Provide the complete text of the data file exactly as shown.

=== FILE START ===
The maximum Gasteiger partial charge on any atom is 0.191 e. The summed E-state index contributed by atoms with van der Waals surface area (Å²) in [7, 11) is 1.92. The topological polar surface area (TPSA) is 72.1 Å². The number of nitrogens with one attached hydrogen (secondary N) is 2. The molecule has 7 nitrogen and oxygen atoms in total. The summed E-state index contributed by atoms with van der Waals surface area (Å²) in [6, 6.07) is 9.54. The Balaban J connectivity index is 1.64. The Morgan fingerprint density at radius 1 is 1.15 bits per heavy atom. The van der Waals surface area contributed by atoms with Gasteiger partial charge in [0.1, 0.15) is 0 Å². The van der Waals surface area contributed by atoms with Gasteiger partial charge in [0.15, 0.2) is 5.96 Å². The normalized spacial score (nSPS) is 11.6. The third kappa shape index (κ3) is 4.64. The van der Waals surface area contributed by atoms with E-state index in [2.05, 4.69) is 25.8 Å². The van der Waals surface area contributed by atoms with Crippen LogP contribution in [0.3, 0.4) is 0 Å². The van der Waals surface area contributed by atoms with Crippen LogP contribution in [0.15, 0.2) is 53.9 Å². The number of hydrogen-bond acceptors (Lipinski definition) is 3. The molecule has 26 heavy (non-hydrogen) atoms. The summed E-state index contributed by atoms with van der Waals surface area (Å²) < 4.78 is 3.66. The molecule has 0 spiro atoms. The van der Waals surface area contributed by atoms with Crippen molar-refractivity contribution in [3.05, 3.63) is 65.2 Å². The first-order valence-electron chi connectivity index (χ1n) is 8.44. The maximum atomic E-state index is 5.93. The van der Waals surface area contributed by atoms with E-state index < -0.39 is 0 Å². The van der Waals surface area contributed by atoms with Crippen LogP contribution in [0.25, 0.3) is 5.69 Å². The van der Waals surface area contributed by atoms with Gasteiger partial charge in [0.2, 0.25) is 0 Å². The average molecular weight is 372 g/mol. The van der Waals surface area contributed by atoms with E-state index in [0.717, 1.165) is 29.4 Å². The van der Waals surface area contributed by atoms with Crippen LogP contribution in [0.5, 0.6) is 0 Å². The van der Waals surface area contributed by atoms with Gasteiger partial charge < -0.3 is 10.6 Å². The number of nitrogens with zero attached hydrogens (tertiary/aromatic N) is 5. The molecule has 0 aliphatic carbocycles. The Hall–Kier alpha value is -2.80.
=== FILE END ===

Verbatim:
The maximum Gasteiger partial charge on any atom is 0.191 e. The summed E-state index contributed by atoms with van der Waals surface area (Å²) in [7, 11) is 1.92. The topological polar surface area (TPSA) is 72.1 Å². The number of nitrogens with one attached hydrogen (secondary N) is 2. The molecule has 7 nitrogen and oxygen atoms in total. The summed E-state index contributed by atoms with van der Waals surface area (Å²) in [6, 6.07) is 9.54. The Balaban J connectivity index is 1.64. The Morgan fingerprint density at radius 1 is 1.15 bits per heavy atom. The van der Waals surface area contributed by atoms with Gasteiger partial charge in [0.1, 0.15) is 0 Å². The van der Waals surface area contributed by atoms with Gasteiger partial charge in [0.15, 0.2) is 5.96 Å². The normalized spacial score (nSPS) is 11.6. The third kappa shape index (κ3) is 4.64. The van der Waals surface area contributed by atoms with E-state index in [2.05, 4.69) is 25.8 Å². The van der Waals surface area contributed by atoms with Crippen LogP contribution in [0.3, 0.4) is 0 Å². The van der Waals surface area contributed by atoms with Crippen LogP contribution in [0.15, 0.2) is 53.9 Å². The number of hydrogen-bond acceptors (Lipinski definition) is 3. The molecule has 26 heavy (non-hydrogen) atoms. The summed E-state index contributed by atoms with van der Waals surface area (Å²) < 4.78 is 3.66. The molecule has 0 spiro atoms. The van der Waals surface area contributed by atoms with Crippen molar-refractivity contribution in [3.05, 3.63) is 65.2 Å². The first-order valence-electron chi connectivity index (χ1n) is 8.44. The maximum atomic E-state index is 5.93. The van der Waals surface area contributed by atoms with E-state index < -0.39 is 0 Å². The van der Waals surface area contributed by atoms with Crippen LogP contribution in [0.25, 0.3) is 5.69 Å². The van der Waals surface area contributed by atoms with Gasteiger partial charge in [0.2, 0.25) is 0 Å². The average molecular weight is 372 g/mol. The van der Waals surface area contributed by atoms with E-state index in [0.717, 1.165) is 29.4 Å². The van der Waals surface area contributed by atoms with Crippen LogP contribution in [0.5, 0.6) is 0 Å². The van der Waals surface area contributed by atoms with Gasteiger partial charge < -0.3 is 10.6 Å². The number of nitrogens with zero attached hydrogens (tertiary/aromatic N) is 5. The molecule has 0 aliphatic carbocycles. The Hall–Kier alpha value is -2.80.